EMS, Tactical, Personal, Patient, and Team Safety

Article Author:
William Gossman
Article Author:
Obinna Ndum
Article Editor:
Scott Goldstein
7/11/2019 9:16:37 PM
PubMed Link:
EMS, Tactical, Personal, Patient, and Team Safety


Emergency management service (EMS) practitioners must be aware of the many dangers which they will encounter on a daily basis. It is necessary to practice the proper safety measures to keep one's self, the team, and the patients as safe as possible at all times. During tactical EMS, the EMS practitioner has the added responsibility of promoting team and public safety as well as enhancing the probability of special operations mission success. Under this task, they are charged with implementing tactics to protect team members, victims/hostages, bystanders, as well as perpetrators. The pre-mission management of the team may be the most important but also most overlooked aspect of team care.[1][2][3]

Issues of Concern

Pre-mission planning is paramount due to the heightened level of danger faced in a SWAT/combat scenario, and the tactical EMS practitioner must undergo a more detailed level of planning for each situation to maximize safety properly. Pre-mission planning can consist of operational planning, reconnaissance missions, medical intelligence, as well as team education and training. Depending on the time allowed for planning and frequency of mission, planning can be varied. For instance, for team training that occurs regularly and at the same location, a plan can be in place and need not changing except for unprediclable variables such as weather and road closure. This planning is called a medical threat assessment and can provide invaluable information to ppersonneland the team medical provider at a moments notice. Planning also takes into account duration and exposure to the the elements. Needing to know the temperature and duration of exposure can help determine the proper clothing and resusication-type gear that may be needed. If a mission is longer than 24 hours, the tactical medic would need to consider preparing for sleep cycling and chronic medication of personnel.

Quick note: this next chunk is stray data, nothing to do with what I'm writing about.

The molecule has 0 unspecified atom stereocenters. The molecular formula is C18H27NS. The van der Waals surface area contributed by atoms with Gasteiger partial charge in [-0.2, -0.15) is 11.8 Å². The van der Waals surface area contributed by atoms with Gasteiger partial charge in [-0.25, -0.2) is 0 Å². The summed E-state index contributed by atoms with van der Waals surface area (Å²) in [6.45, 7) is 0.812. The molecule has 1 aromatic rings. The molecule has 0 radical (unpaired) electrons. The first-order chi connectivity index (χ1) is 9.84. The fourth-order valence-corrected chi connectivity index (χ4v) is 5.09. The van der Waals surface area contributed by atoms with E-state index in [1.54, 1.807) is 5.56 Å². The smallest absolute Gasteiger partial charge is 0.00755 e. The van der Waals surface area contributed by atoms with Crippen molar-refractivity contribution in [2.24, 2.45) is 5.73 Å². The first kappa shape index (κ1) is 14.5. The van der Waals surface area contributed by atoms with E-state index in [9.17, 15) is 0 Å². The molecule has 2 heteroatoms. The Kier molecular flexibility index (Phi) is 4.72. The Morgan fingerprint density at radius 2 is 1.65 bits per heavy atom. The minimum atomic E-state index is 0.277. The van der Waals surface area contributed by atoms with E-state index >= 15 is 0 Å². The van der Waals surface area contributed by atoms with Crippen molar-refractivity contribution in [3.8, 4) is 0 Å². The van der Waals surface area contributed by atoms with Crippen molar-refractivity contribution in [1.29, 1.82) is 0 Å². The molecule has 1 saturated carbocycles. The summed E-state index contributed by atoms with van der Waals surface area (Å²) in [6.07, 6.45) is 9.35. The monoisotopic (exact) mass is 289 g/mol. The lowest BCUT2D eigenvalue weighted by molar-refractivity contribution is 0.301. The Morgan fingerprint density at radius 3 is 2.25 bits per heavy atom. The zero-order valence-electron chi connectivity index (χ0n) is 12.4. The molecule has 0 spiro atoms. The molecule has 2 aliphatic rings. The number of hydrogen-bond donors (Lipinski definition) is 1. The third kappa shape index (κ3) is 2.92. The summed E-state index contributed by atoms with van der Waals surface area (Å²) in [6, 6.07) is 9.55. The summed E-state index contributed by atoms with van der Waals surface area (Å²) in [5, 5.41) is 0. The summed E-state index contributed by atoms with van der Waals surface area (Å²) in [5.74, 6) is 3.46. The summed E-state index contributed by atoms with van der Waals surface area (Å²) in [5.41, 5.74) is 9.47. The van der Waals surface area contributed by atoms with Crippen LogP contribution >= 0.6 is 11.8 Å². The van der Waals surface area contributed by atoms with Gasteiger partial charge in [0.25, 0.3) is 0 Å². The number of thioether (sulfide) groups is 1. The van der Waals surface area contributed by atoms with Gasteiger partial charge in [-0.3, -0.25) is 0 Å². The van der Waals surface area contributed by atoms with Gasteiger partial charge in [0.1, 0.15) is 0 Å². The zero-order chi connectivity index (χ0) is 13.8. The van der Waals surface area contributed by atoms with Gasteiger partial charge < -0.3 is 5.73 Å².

Even after extensive pre-mission planning, a tactical EMS practitioner must also quickly assess the safety risk and necessary safety measures on the scene before further entry into a possibly dangerous situation. Tactical EMS works in concert with multiple public safety agencies such as the police and fire departments to make these resources readily available. Ensuring the security of the team is a top priority. Quickly assess the scene and determine the need for ancillary services to adequately secure the scene and protect yourself, the team and, the patients.This can range from clearing roads for rapid removal to local jurisdictions being aware of a mission being done as not to confuse the mission with nefarious activity. 

In combat scenarios, where there is imminent danger from possible or confirmed active shooting or a multitude of other threats, the type of care administered is dependent on the level of threat to life currently being faced in your environment. Each team member should have a minimal amount of medical gear on their persons and be well versed in its use and access. The access and use of tourniquets are life-saving and should be on all providers, regardless of the level of involvement in a mission. Having access immediate life-saving equipment (tourniquets, needle decompression, among others) is a paramount and may need to be utilized without the medical provider's involvement since there is usually a limited window for use. This type of planning and training cannot be overlooked, as human life should be one of the top considerations of mission success.